Following removal of the uterus and/or ovaries, levels drop substantially. Estrogen and progesterone levels, the two primary female sex hormones, drop naturally and considerably throughout life. To help better understand how these hormone levels change over the course of a woman’s life, here is a chart illustrating a typical change:

Estrogen Levels From Puberty to Postmenopause

For women who receive hysterectomies, even young women, the downward trajectory of estrogen is similar to a woman who has undergone natural menopause. For these women, replacing hormones through therapeutic administration can help restore estrogen and progesterone levels to more ideal levels.

Hormone Replacement for Restoring Hormones to Healthy Levels

Hormone Replacement Therapy (HRT) is the practice of replacing natural hormone levels with synthetic hormones through oral medications, through patches or gels that supply estrogen which is absorbed through the skin, or through an injection or a series of injections. The provider will first measure the patient’s blood serum levels of the hormone in question, then titrate the right dosage to achieve optimal levels. Throughout the course of treatment, the doctor will closely monitor hormone levels as well as vital signs to make sure no adverse reactions occur. Once the right concentration in the blood is measured, the therapy is complete. Many people, however, must come back at regular intervals for additional doses of the hormone or hormones that they need.

Estrogen therapy (ET) is a type of HRT that replaces estrogen levels – critical for female patients who want to recover the quality of life they enjoyed before hysterectomy. The therapy involves the administration of the two primary female sex hormones, progesterone and estrogen.
ET can include either estrogen alone or estrogen and progesterone together. Studies have proven estrogen to be the most effective known treatment for treating postmenopausal symptoms, both surgical and natural.

Choosing the right provider who will take the necessary precautions and monitor the patient’s health throughout therapy is crucial to get the best results with the least side effects.
Most patients respond well to treatment and experience no complications.

How to Optimize Hormone Replacement Therapy

HRT after HysterectomyFor many women, time is of the essence when it comes to getting necessary hormone replacement therapy. In one study of young women with a medical condition that required hysterectomy and who had later received HRT, the researchers found that women in the control group who had not received replacement therapy following their hysterectomies were substantially more likely to develop osteoporosis than their counterparts who had received the replacement therapy. Likewise, the risk of specific types of cancer increases with untreated hormonal changes like those experienced following surgical menopause. Therefore, it’s imperative that women who might benefit from HRT act quickly to reap the biggest benefit.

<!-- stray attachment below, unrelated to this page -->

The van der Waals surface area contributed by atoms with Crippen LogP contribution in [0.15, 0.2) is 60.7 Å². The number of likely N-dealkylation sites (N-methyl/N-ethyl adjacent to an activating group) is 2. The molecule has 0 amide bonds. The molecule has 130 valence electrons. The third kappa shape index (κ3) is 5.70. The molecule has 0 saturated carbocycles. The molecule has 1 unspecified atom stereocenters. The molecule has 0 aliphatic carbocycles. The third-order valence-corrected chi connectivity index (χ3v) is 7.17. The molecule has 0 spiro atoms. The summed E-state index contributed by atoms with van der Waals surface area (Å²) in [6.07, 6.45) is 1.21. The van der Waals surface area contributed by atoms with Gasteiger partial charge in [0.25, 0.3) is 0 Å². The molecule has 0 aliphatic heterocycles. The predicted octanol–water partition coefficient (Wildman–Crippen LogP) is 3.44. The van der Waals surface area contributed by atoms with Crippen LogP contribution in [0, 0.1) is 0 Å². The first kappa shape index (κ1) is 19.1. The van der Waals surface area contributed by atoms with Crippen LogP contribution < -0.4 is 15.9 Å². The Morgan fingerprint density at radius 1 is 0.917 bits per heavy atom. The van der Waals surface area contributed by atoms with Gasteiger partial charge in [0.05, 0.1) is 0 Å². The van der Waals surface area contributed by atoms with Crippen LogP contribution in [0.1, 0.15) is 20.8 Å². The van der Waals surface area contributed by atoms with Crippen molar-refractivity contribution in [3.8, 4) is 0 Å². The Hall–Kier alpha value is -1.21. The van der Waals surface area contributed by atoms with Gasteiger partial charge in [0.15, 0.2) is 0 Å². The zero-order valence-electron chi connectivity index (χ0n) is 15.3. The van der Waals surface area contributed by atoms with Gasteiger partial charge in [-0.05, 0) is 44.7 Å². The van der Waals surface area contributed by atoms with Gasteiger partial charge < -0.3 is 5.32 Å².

Studies have also demonstrated the importance of individualized ET treatment for the most successful outcome. High-performing doctors, therefore, meet with patients beforehand, evaluate them, discuss options, and develops a personalized treatment plan based on the patient’s needs and desires.

Never settle for a doctor who seems disinterested in your particular case. Instead, seek one out that displays a genuine interest in getting the best health outcome for you and who takes the time to discuss your situation.

The Takeaway

Women may require a hysterectomy for a variety of reasons. Once important parts of the female reproductive system are removed, hormone levels in the blood are altered significantly. Estrogen therapy can help restore estrogen and progesterone, the most important female sex hormones, to their optimal levels following surgical menopause. Many women find massive relief from postmenopausal symptoms and a restored quality of life following hormone replacement therapy.